- Spironolactone is a diuretic medication that is sometimes used by women to treat moderate-to-severe acne
- The FDA approved spironolactone as a medication to treat high blood pressure that results from a hormonal condition called hyperaldosteronism
- Spironolactone is an oral medication taken once per day
- Men are usually advised against using spironolactone for acne because of side effects that include increased feminine features
What Is Spironolactone?
Spironolactone is an oral medication typically used to treat hyperaldosteronism, a condition in which the adrenal glands make too much aldosterone, a hormone that causes the body to retain excess sodium and lose too much potassium. It is part of a class of drugs called aldosterone receptor antagonists, which help the body eliminate excess fluid and sodium and maintain healthy levels of potassium.
As a result, spironolactone helps treat high blood pressure brought on by hyperaldosteronism. It is also prescribed in the treatment of congestive heart failure, cirrhosis of the liver, hypokalemia (low potassium levels), hirsutism (unwanted, male-patterned hair growth), and fluid buildup (called edema) caused by pregnancy.
Though not formally approved for the treatment of acne, some women take spironolactone if other acne treatments have been ineffective.
Does Spironolactone Treat Acne?
Spironolactone has proven to be effective at reducing acne symptoms in women with moderate-to-severe acne. The medication works by slowing the production of androgens, which are male hormones that can, among other things, cause excess oil production in the skin. This can cause hair follicles to clog just under the surface of the skin, resulting in acne.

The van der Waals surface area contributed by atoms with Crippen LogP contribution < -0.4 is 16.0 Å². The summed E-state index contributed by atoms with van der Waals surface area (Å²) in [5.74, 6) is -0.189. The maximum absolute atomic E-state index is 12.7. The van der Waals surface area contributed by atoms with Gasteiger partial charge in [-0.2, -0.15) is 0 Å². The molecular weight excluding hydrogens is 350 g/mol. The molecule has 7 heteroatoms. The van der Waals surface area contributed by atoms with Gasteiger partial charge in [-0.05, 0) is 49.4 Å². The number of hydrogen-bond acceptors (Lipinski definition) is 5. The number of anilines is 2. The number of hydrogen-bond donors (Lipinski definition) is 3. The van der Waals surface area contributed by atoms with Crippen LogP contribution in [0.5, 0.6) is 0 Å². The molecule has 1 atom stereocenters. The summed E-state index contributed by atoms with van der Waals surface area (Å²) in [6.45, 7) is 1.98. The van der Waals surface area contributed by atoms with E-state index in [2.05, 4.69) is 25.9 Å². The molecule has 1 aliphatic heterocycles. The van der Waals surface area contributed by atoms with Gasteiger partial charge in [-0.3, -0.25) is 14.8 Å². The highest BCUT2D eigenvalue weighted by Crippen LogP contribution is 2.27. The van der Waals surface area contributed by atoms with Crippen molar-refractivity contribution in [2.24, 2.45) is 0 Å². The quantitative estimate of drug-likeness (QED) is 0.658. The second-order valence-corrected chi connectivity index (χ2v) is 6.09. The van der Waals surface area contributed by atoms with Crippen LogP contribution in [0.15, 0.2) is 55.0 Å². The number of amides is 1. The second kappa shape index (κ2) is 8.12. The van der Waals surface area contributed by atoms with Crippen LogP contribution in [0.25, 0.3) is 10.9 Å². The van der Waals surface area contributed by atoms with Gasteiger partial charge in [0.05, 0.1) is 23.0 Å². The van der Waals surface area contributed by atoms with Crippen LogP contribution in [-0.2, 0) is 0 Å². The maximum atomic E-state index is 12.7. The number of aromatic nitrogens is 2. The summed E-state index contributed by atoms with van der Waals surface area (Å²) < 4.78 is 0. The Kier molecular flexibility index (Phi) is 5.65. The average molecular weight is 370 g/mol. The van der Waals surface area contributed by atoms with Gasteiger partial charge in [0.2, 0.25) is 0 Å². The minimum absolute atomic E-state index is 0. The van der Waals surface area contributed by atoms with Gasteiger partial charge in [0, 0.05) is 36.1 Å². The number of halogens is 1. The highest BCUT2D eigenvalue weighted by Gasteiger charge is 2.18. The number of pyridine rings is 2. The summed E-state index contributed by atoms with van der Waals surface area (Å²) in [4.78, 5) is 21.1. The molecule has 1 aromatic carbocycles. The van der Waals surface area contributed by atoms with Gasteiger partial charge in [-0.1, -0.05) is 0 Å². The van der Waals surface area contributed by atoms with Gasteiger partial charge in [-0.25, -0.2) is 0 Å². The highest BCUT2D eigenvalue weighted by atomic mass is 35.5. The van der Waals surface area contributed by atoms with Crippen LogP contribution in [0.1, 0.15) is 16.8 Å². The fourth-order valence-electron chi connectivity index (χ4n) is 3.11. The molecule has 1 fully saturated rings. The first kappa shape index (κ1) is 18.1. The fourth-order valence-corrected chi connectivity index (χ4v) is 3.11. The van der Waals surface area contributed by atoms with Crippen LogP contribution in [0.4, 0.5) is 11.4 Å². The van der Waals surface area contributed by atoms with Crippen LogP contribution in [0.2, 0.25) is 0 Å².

Types of acne it treats best
Spironolactone is most effective with hormonal acne, which are breakouts triggered by changes in your hormones. Birth control pills can also help prevent acne breakouts and relieve symptoms in part because they also reduce levels of androgens in the body. Women whose hormonal acne doesn’t improve with birth control pills may be advised to try spironolactone.
Hormonal fluctuations are strongest during puberty and menopause, but the years in between can also be marked by hormone-related acne breakouts.
- Puberty: Breakouts during puberty are sometimes caused by changes in androgen levels, but can also be brought on by some external triggers, such as stress (think of the zit that showed up on the first day of school). Acne breakouts can also coincide with your menstrual cycle.
- Menopause: Increasing levels of androgens in menopausal and post-menopausal women mean spironolactone may be an effective treatment when acne develops among women in this age group, too. Hormonal acne in adults tends to develop along the jawline and neck.
In addition to hormonal causes, acne can also result from a bacterial infection, excess oil production, and hair follicles clogged by oil and dead skin cells. In these cases, spironolactone may not be helpful in clearing your skin. Typically, mild acne responds well to topical medications, such as benzoyl peroxide, azelaic acid or salicylic acid. Sometimes antibiotics, such as erythromycin and metronidazole, may be helpful in more severe cases.
Spironolactone is usually prescribed in doses from 25 milligrams (mg) to 200 mg. Pills are taken once daily.
Doctors have differing philosophies when it comes to starting a patient on a new medication. Your physician may recommend a low dose of spironolactone, such as 50 mg, to see if that achieves the desired results. A low dose of a medication often reduces the risk of side effects. Other doctors prefer to start with a higher dose that gets results without serious side effects, and then lower to a dose which will still be effective.